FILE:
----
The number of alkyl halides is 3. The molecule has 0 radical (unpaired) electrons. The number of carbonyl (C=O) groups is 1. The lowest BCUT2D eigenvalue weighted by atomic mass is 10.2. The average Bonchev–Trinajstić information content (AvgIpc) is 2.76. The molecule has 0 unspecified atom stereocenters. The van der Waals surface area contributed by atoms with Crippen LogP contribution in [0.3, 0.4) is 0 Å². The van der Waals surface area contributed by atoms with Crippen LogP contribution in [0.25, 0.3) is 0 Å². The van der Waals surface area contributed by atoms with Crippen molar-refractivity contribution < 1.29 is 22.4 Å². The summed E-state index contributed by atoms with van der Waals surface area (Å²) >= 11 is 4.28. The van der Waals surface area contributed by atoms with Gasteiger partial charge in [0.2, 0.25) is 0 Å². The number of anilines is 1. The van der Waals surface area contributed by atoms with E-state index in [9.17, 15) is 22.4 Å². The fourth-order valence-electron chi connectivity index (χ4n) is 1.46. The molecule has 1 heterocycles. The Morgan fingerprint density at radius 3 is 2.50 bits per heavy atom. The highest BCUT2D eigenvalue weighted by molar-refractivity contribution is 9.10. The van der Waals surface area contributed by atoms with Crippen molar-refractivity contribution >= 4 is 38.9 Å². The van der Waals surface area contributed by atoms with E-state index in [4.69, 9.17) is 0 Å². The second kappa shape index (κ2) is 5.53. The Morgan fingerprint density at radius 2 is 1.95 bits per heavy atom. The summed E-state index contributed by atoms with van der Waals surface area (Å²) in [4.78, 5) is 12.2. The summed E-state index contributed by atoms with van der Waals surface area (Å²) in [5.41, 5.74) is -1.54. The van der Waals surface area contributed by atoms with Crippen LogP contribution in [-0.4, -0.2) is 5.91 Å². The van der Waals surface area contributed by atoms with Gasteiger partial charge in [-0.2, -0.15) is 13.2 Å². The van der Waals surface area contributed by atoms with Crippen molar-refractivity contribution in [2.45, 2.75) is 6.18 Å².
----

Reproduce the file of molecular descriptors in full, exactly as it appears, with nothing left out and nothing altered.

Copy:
The number of alkyl halides is 3. The molecule has 0 radical (unpaired) electrons. The number of carbonyl (C=O) groups is 1. The lowest BCUT2D eigenvalue weighted by atomic mass is 10.2. The average Bonchev–Trinajstić information content (AvgIpc) is 2.76. The molecule has 0 unspecified atom stereocenters. The van der Waals surface area contributed by atoms with Crippen LogP contribution in [0.3, 0.4) is 0 Å². The van der Waals surface area contributed by atoms with Crippen LogP contribution in [0.25, 0.3) is 0 Å². The van der Waals surface area contributed by atoms with Crippen molar-refractivity contribution < 1.29 is 22.4 Å². The summed E-state index contributed by atoms with van der Waals surface area (Å²) >= 11 is 4.28. The van der Waals surface area contributed by atoms with Gasteiger partial charge in [0.2, 0.25) is 0 Å². The number of anilines is 1. The van der Waals surface area contributed by atoms with E-state index in [9.17, 15) is 22.4 Å². The fourth-order valence-electron chi connectivity index (χ4n) is 1.46. The molecule has 1 heterocycles. The Morgan fingerprint density at radius 3 is 2.50 bits per heavy atom. The highest BCUT2D eigenvalue weighted by molar-refractivity contribution is 9.10. The van der Waals surface area contributed by atoms with Crippen molar-refractivity contribution >= 4 is 38.9 Å². The van der Waals surface area contributed by atoms with E-state index in [4.69, 9.17) is 0 Å². The second kappa shape index (κ2) is 5.53. The Morgan fingerprint density at radius 2 is 1.95 bits per heavy atom. The summed E-state index contributed by atoms with van der Waals surface area (Å²) in [4.78, 5) is 12.2. The summed E-state index contributed by atoms with van der Waals surface area (Å²) in [5.41, 5.74) is -1.54. The van der Waals surface area contributed by atoms with Crippen LogP contribution in [-0.4, -0.2) is 5.91 Å². The van der Waals surface area contributed by atoms with Gasteiger partial charge in [-0.2, -0.15) is 13.2 Å². The van der Waals surface area contributed by atoms with Crippen molar-refractivity contribution in [2.45, 2.75) is 6.18 Å².